Brainwriting, like brainstorming, has a goal of generating quantitive amount of ideas in a short time. But unlike brainstorming, it is done via writing, not speaking. Participants write their ideas on paper at the same time and exchange written ideas rather than shouting them out as happens during traditional brainstorming. For brainwriting, the following steps should be followed:
- Ideas written down on a page for a specific time (usually several minutes).
- Ideas passed on to the next person in the team on a signal from the project manager.
- New ideas added to the list without interacting with anyone else.
- The process is repeated until the allotted time has run out.
At the end of the brainwriting session, all the ideas are collected for review. The team can then vote on the best idea or use another approach to determine what ideas to consider further.
The benefits of nominal group techniques are there might be a reduction of the social inhibitions and anxieties that might occur in traditional brainstorming as well as a highly efficient method for generating ideas. There will be a better chance for equal participation where quiet or shy participants have a chance to state their ideas. The drawbacks are that there will be limited interaction among participants which can cause a lack of synergy as the ideas are generated privately.
The Nominal Group Technique
The nominal group technique introduces structure to the process. It is a technique that enhances brainstorming (and brainwriting) with a voting process used to rank the most useful ideas for further brainstorming or for decision making. The participants are given a problem or topic and asked to write down ideas for a specific period of time. Then all ideas are listed on a board where each team member reads out one idea at time and the project manager sees if any further clarification is needed. If so, the team member who proposed the idea has limited amount of time to explain the idea. Then, the team members give each idea a score following with summing the scores up, providing a rank-ordered list.
Remote brainstorming, also known as online brainstorming and electronic brainstorming, replaces physical and oral session with virtual and written one. Remote brainstorming can be done with synchronous and asynchronous communication technologies, but not matter which way is chosen they all have that in common that the Internet is used to share and develop ideas. Some general approaches for remote brainstorming can be:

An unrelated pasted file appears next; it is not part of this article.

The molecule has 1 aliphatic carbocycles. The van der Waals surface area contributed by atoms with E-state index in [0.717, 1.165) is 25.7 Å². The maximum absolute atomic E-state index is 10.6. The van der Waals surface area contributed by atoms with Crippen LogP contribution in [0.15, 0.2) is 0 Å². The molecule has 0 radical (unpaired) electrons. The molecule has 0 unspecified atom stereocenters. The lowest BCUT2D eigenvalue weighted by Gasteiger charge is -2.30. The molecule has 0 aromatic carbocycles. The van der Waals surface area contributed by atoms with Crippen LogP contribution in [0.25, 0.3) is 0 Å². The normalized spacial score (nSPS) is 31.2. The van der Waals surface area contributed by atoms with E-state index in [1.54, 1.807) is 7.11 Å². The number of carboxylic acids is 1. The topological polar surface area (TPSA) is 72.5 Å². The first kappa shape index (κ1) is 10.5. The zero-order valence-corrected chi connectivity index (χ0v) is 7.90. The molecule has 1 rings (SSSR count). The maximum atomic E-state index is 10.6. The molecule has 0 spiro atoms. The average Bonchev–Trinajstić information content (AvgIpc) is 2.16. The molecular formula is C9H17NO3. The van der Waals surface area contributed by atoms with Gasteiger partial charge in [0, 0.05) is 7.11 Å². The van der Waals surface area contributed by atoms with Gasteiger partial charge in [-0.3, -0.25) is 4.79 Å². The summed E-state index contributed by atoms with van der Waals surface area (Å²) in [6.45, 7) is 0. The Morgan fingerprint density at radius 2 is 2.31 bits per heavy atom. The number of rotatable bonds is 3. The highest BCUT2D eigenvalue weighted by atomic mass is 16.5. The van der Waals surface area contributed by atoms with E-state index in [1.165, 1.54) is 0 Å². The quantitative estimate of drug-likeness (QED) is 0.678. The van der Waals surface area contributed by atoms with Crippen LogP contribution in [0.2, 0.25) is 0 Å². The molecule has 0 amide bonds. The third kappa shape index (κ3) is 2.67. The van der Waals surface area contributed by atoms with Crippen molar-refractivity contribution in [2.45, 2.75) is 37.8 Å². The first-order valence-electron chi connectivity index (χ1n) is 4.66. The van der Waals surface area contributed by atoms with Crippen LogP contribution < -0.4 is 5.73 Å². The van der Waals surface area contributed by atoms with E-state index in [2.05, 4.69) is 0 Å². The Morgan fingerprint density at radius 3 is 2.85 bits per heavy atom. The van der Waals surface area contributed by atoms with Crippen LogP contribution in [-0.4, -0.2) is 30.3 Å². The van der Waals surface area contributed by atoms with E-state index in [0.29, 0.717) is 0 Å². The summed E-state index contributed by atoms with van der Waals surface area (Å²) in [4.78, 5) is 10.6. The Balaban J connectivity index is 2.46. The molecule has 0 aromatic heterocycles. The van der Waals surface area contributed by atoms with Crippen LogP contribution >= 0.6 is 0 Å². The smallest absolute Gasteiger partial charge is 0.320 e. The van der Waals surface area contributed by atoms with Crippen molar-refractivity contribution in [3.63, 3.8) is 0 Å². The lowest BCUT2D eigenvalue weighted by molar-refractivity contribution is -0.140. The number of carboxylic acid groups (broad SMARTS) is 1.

- Online chat. Distributed teams can then brainstorm using chat or instant messaging software. The session is recorded and the ideas that are generated can be prioritized later. One problem with using this kind of software is that it’s easy to lose track of the ideas as they scroll out of view.
- Visual diagramming and mindmapping software. Some kind of visual diagramming and mindmapping software. Software like Inspiration, Mindjet and Mindmanager can be used for example.
- E-mail. Participants can do individual brainstorming and send ideas to an e-mail where they are gathered and listed on some kind of archive.
- Specialized online brainstorming software. Some companies have developed a software especially for remote brainstorming. That can include threaded idea generation, polls for rating ideas, idea generation and decision matrices where each idea is rated against a set of criteria etc.
The team members are then working in the presence of each other or remotely, but not sharing ideas verbally. This technique can be an efficient complement to nominal group brainstorming especially for large groups and when participants can not attend sessions or if they are in other countries.
Brainstorming has proven to have numerous advantages, showing why it is as popular as it is today. However, not everybody agree on its excellence whereas it has some limitations. Brainstorming is about generating ideas. It does not help with analysing the ideas once they are recorded. There is usually a need for another technique to follow up the brainstorming session to organise and evaluate the ideas collected (like affinity diagram or decision matrix analysis). Moreover, brainstorming can sometimes be less effective than having the same number of participants generating ideas individually and then there may be other technique more suitable at each time. While brainstorming allows all participants to speak their mind and contribute to the discussion it may produce biased results if dominated by a strong participant. This can particularly happen in larger groups, where it is more likely that introverts recede into the background and refrain from contributing to the final session output. In order to deter such a behaviour it may be better to use technique like brainwriting. Furthermore, brainstorming session can be motivating for stakeholders and make them feel more engaged, but it requires their attendance which can sometimes be expensive and difficult to arrange. In those cases where stakeholders or other participants can not attend sessions, Remote brainstorming could be used instead.